And sacks of coal for burning.

 

She told me she was an actress

At a theatre that hates the day

‘The best shows come on at night,’ she said

‘When the wolves come out to play.’

 

Later she found me all dressed up

With rouge upon my lips

Shadowed eyes, shimmered cheeks,

And painted finger tips.

 

‘I’m coming with you!’ I chirped,

‘I’ve tickets for the show,’

‘A man came here earlier,’

‘Said I’d have a place in the front row.’

 

Ready to leave, I went to the door,

But my sister got there first

With teary eyes she turned the lock

As I cried and screamed and cursed.

 

Witching hour: the door fell open,

And my sister stumbled through,

Her clothes were ripped and torn,

And her skin was black and blue.

 

Before her soul departed she whispered,

‘My love, I had no choice.’

‘Let me tell you just one thing, dear sister,’

‘Stay away from boys.’

Second Generation

The tongue’s the place of hybrid culture

Spitting languages like fire from the East

But the other comes more naturally

Saarey jahaan se achaa and God save the Queen.

Am I thinking like a coloniser?

A child of the colonised

A heart split with betrayal

Because in my mother tongue I struggle to

communicate. No, I’m a picture of the East

born into the West. My culture’s neither here nor there

– it’s all mixed up. Us children of immigrants

we’re something else entirely. We take the best of each

and create our own. No fixed place, we’re nomads,

through cultures we roam.

How To Write A Poem

Start off

With a vague sentence

That wanders into your mind

Devoid of context

But has that meaningful sound to it.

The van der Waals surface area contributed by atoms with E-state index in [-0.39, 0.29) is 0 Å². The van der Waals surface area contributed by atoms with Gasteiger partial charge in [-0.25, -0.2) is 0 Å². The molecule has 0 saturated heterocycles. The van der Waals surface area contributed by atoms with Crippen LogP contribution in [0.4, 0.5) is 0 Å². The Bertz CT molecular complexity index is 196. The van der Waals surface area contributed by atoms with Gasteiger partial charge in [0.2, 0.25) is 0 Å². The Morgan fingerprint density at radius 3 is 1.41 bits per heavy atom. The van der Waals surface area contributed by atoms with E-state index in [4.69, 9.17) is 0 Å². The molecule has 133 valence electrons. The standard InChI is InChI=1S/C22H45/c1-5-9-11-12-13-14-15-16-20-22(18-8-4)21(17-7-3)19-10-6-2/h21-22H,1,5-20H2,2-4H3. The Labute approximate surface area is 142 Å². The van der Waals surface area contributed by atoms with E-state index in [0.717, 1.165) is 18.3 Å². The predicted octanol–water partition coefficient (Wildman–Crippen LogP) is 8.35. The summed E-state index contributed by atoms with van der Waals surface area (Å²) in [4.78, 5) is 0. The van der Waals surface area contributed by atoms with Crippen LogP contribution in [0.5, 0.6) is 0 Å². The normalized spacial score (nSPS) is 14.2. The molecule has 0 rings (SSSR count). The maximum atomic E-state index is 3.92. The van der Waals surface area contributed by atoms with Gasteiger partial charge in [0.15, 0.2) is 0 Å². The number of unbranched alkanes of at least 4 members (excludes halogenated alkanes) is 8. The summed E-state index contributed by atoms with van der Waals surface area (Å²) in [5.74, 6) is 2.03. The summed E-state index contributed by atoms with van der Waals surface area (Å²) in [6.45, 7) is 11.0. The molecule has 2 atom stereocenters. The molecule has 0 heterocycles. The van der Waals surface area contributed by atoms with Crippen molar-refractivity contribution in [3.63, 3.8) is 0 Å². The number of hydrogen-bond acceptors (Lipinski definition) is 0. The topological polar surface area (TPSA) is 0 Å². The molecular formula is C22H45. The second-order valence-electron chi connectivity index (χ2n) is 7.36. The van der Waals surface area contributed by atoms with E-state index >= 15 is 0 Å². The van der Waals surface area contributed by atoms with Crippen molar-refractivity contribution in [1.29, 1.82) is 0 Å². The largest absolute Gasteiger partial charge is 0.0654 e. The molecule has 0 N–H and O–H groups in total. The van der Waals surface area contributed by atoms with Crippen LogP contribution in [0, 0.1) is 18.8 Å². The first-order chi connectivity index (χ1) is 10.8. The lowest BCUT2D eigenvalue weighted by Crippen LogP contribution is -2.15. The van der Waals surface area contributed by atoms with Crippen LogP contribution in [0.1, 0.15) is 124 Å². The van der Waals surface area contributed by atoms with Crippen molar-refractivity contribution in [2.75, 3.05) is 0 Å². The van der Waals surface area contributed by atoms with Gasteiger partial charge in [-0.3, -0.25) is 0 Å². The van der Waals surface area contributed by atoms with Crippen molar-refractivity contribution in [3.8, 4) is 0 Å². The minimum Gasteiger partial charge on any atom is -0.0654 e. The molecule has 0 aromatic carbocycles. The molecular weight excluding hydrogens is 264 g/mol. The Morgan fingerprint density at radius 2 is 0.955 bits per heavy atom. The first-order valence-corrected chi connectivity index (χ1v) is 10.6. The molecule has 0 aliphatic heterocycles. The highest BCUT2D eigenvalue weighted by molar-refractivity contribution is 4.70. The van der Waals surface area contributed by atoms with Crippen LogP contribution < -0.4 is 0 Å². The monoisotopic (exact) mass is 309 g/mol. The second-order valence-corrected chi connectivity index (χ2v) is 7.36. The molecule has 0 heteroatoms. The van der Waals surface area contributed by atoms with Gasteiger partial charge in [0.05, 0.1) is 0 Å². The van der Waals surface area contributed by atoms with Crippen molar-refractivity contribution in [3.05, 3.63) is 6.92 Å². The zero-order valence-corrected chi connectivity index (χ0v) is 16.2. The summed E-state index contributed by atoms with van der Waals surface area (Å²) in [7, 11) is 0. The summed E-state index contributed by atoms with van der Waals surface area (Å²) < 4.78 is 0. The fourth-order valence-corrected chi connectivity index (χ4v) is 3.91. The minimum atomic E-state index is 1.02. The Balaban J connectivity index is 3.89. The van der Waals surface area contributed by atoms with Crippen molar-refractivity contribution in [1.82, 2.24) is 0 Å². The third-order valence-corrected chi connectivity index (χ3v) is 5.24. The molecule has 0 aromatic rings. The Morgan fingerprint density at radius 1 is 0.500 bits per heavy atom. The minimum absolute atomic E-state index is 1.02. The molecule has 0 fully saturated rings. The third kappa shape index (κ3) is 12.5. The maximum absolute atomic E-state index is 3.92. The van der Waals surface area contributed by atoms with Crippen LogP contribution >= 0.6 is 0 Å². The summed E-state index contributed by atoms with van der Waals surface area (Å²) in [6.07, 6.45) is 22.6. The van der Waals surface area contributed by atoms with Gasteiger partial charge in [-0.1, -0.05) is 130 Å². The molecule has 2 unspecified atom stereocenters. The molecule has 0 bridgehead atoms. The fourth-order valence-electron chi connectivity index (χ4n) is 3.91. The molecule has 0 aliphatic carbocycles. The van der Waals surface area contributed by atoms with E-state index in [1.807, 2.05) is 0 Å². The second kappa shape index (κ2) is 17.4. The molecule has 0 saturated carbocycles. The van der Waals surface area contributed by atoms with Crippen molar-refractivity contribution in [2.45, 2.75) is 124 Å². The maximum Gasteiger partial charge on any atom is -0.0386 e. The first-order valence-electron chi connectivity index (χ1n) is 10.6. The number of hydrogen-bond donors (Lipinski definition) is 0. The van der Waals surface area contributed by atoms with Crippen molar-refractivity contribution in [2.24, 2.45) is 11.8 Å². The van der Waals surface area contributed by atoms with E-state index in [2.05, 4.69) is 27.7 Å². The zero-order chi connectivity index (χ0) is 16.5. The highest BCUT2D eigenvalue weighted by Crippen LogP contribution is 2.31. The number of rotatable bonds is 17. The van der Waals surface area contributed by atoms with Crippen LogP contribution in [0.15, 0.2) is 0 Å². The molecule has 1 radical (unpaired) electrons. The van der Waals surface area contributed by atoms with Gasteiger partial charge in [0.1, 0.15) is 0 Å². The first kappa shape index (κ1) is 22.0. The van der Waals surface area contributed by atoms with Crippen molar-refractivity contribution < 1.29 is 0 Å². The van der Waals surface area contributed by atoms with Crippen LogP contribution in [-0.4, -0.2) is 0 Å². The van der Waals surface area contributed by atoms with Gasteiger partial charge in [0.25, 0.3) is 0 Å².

Scribble it down

Abandon it for a few days

(Or weeks)

Then come back

And wonder why on earth

You ever thought this sounded good.

Cross it out

Maybe rip up the page for good measure

Erase any trace of it having existed

Curse yourself for not being deep enough

To have anything interesting to write about.

Search online

For how to write a poem

Scoff at the results

‘Get creative’

‘Choose the right words’

As if it’s that easy.

Suddenly at 2am

Write a page of poetry

Marvel at the words spilling

Out of your pen

Until they come to a slow,

Disappointing,

Stop.

Convince yourself

That you’ll finish it one day

That it’ll come to you.

Go on to write other things

As that sad little half-a-poem

Gathers dust.

This is my first ever attempt at poetry and I’m pretty pleased with it! I had to write a poem for one of my creative writing assignments and was racking my brain for a subject when this came out. I was a bit wary of it at first but my teacher loved it and I got a first on the assignment which made me a lot more confident about my writing.